Stay sober, be on time and that was it.

Oh! Be clean and always stow your kit.

Leave nothing loose below these decks

The surest way to break your necks

When the seas run high you mark my word

Never tell me you never heard.

That night was ever northward

Towards the midnight sun

And then as the dawn was breaking

We steered for our westward run.

Bound for the Cayman Islands and Montego Bay

Rum at Aunt Jema’ah’s place,

And while the ship was lading a little time to stray.

Those were good days, sailing on the tide.

But some years later my heart was claimed

For now I had a bride.

Her blood ran hot with cayenne spice

And I a land lubber in a trice.

Set now to growing vegetables

And digging in my plot

No longer footloose nor fancy free

Only to dream of days at sea.

The nights when in my hammock swung

Rolling with the waves

And in between the swells I thought

What have I learned in life, what lessons has it taught?

A list counted in my mind.

The most important I could find:

Never forget your passion.

Live life clean and tidy.

Ship shape and Bristol fashion.


The Man with the Rowan Rod


This is another piece from the box of stuff I found waiting to be unpacked in my garage.

The Man with the Rowan Rod


He came to visit me today,

He brought his Rowan rod.

Hereabouts it’s called a fé.

When asked if that was Irish? All he did was nod.

He took my measure top to toe.

He had a grim and solemn take

He did this twice before he could go

To find the wood with which to make

My suit of fir which I would wear

With other souls who’d gone before

To the space beneath the turf I’d share.

So now I sit and wait for God,

I‘ve seen the man with the Rowan rod.

I even looked him in the eye.

He wished to speak, I could see.

At which he let out one long sigh.

He asked a question what shall I do

When my time comes, who do you

think with measure me?

Don’t worry about length or breadth I said

Upon this earth we made our bed

The time will come for us to answer

For all the stuff that we have done to others and alone

Sins for which we must atone.

I’ve confessed my sins to God

So I’ll be fine beneath the sod.

Go now and confess at least

What you remember to a priest

And he’ll have some words to say

He’ll even tell you what to pray,

As penance for forgiveness of your faults.

And when you reach the Pearly gates,

Just reach up and ring the bell.

Peter will check you in his book and the gates will open wide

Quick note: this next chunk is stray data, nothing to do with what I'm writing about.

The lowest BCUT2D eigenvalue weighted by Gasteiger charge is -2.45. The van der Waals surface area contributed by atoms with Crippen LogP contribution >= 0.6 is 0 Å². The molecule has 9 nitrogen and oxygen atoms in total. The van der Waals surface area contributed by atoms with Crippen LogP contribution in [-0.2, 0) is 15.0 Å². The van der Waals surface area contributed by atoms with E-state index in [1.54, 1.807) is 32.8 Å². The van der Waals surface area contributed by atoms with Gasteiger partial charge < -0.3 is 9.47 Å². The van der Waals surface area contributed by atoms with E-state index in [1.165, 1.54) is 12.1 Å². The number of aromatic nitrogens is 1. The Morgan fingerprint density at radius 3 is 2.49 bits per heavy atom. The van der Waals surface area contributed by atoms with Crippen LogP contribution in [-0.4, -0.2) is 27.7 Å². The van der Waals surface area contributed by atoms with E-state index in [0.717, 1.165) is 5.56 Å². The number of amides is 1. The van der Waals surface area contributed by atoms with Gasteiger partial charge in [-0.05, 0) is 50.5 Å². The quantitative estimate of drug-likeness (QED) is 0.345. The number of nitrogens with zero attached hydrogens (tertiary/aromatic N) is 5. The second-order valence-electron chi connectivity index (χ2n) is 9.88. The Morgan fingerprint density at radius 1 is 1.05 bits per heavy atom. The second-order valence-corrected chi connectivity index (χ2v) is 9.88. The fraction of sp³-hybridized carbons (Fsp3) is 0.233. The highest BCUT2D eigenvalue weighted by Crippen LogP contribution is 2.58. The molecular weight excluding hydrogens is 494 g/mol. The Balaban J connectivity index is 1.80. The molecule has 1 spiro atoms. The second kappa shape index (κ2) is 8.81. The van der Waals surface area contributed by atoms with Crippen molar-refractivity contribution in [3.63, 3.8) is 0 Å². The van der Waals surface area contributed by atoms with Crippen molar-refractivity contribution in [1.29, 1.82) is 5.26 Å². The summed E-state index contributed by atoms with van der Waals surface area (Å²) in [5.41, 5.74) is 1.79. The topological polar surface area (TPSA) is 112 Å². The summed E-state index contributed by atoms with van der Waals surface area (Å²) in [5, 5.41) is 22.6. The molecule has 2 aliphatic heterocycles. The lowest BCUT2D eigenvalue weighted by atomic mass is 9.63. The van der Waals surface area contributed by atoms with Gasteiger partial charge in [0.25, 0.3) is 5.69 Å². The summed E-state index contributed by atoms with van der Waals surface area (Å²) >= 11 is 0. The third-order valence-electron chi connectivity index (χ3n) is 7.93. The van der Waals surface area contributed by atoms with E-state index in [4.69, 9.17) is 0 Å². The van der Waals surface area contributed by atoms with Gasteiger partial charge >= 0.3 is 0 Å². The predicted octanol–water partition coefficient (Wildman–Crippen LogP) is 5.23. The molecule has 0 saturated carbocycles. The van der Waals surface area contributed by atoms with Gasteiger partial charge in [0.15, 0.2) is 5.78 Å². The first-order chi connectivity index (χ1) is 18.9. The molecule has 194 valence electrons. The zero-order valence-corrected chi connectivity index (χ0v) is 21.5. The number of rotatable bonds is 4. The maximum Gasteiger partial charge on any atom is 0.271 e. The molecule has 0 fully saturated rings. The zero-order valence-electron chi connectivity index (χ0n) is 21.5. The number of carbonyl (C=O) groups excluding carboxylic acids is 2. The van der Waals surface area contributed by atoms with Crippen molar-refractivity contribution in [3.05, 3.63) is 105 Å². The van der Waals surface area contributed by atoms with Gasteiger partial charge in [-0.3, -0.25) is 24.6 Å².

Peter then will ask of you, why don’t you come inside?

On earth you measured souls and you did measure well

So much so my friend you saved them all from hell.

Your solemn look and words you spoke

Had great effect on all the folk

You met before my angel called on them to say

Before your maker you will go today.

It caused them in their last moments to give some thought

To the life that they had led.

But what really saved them

were the words that you said.

Repent the end is nigh!

Today you’ll meet your lord and God

In his kingdom up on high.

Leave a comment

THE FOX FUR HAT and a simple misunderstanding


Prince Charles attended the grand opening of the new Garda Siochana barracks in Tinahely, County Wicklow in Ireland wearing a dark blue pin-stripe three piece suit and a fox fur hat.

After some speeches and various pieces of music played by a Garda brass band and a ribbon cutting, Prince Charles found himself sitting at lunch with Gwinnon Vaughan,the mayor of Tinahely and a few other local dignitaries. after the entrée and just before the dessert was about to be served the mayor coughed discretely and said ” your Highness thank you again for coming to our small off the beaten track town, but please forgive me, I must ask about the fox fur hat you are wearing”.

Prince Charles responded somewhat matter-of-factly.

“Oh yes”. “Well I was getting ready for my trip yesterday and my father, Prince Philip wanted to know if I could go sailing today I told him no as I had a grand opening at a Garda Siochana barracks in Tinahely.” “He simply said  Oh!- wear the fox hat”